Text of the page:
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Spin

You have it in a food grade plastic pail or a jug of some sort? In a pail usually you stir the sugar till it's disolved and you can either activate the yeast first or some just pour it on top(usually done with crushed fruit or berries) then cover with a clean towel and left for several days for primary fermentation, then racked (siphoned or strained) to a sterilized carboy(Glass or plastic jug) that is fitted with an airlock for secondary fermentation. I'm not an expert on making hard cider but if you have this all in a jug already, stick the cap on tight, shake the ever lovin snot out of it, and stick a bug with an airlock on and keep it in a dark location in a temp. range of 60F to 80F within 24 to 48 hrs things should be moving along nicely. 12ette and a few other guys on the site are way past my range of knowledge on the subject.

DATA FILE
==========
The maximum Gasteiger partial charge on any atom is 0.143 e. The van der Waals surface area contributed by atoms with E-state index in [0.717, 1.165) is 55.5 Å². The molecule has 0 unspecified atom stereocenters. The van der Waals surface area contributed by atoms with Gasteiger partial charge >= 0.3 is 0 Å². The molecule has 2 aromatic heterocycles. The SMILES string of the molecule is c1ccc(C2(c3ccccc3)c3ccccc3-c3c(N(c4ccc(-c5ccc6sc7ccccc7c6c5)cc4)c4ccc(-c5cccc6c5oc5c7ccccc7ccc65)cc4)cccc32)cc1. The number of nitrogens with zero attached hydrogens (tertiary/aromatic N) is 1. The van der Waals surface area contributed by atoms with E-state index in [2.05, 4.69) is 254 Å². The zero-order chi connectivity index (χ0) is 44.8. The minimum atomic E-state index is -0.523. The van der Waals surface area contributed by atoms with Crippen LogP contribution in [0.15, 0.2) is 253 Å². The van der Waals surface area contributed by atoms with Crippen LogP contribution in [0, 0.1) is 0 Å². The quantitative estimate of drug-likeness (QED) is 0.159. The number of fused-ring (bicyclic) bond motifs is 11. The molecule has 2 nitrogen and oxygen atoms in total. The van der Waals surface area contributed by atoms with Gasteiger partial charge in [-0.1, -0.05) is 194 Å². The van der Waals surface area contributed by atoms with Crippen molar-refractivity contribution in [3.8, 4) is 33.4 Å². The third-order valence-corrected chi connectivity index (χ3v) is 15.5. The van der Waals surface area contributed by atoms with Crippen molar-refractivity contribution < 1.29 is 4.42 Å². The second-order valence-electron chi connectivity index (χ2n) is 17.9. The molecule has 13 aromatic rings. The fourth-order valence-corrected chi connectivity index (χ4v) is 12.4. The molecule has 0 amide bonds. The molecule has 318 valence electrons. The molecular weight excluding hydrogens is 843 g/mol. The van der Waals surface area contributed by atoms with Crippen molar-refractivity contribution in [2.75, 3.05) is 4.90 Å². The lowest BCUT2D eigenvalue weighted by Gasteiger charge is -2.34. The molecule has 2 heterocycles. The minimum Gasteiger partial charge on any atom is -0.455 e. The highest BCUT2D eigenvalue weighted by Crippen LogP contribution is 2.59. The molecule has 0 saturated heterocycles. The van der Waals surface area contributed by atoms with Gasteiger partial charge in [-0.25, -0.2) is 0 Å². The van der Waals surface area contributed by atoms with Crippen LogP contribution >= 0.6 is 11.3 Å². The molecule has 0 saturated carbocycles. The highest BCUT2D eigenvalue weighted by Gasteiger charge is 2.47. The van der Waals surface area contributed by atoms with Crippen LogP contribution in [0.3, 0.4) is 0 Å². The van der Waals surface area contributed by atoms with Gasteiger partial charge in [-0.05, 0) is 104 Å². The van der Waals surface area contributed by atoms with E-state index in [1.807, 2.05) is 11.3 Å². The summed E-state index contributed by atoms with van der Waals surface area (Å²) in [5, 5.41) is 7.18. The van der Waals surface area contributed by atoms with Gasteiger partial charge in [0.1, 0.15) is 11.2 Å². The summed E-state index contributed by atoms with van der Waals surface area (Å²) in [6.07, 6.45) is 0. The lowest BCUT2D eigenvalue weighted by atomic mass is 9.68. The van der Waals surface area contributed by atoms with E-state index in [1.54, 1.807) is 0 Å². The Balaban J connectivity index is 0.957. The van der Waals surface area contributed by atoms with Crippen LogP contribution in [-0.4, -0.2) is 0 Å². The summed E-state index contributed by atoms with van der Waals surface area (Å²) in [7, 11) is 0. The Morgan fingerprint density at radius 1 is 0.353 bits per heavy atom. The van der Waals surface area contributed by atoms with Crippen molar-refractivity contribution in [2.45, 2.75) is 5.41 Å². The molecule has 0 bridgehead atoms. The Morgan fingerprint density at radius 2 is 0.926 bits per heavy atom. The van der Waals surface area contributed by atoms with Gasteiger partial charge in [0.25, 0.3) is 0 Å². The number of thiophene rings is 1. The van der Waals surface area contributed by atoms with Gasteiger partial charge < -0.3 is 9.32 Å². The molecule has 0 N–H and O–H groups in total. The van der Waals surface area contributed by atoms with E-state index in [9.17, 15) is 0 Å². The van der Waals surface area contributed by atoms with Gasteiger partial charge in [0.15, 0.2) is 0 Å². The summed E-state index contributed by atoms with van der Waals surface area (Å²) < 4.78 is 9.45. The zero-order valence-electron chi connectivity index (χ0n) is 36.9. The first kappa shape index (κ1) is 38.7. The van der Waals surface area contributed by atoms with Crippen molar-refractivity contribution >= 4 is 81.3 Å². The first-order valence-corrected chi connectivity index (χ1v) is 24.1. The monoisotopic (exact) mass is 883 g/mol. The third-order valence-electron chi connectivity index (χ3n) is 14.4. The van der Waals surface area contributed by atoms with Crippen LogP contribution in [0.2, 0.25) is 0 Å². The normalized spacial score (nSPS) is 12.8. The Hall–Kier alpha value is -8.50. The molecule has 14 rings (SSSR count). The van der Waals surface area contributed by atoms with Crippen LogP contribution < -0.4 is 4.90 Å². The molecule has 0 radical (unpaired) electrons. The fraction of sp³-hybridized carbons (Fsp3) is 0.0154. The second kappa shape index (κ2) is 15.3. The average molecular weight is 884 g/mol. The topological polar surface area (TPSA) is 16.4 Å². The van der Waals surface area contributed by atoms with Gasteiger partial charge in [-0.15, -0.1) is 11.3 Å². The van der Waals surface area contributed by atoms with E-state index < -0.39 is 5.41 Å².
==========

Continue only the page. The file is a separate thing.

Spin

P.S. My Serviceberry wine is ready to go to it's second racking and this bad boy looks to be really fine! I'm having alot of fun doing this.

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tmoneysju

Classic rookie mistake on the first batch, it had preservatives....went back to acme today and I'm trying regular apple juice, fresh pressed, pasteurized, no preservatives.  I'll be sure to really dissolve the sugar this time.

Here we have both apple cider and apple juice, neither have alcohol in them.

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12ette

Don't sweat the details.  I keep it simple as can be.  

Dissolving the sugar on the stove in a pot is my preferred method.  DO NOT BOIL, just get it warm enough to be a syrup using some of the juice you will be using.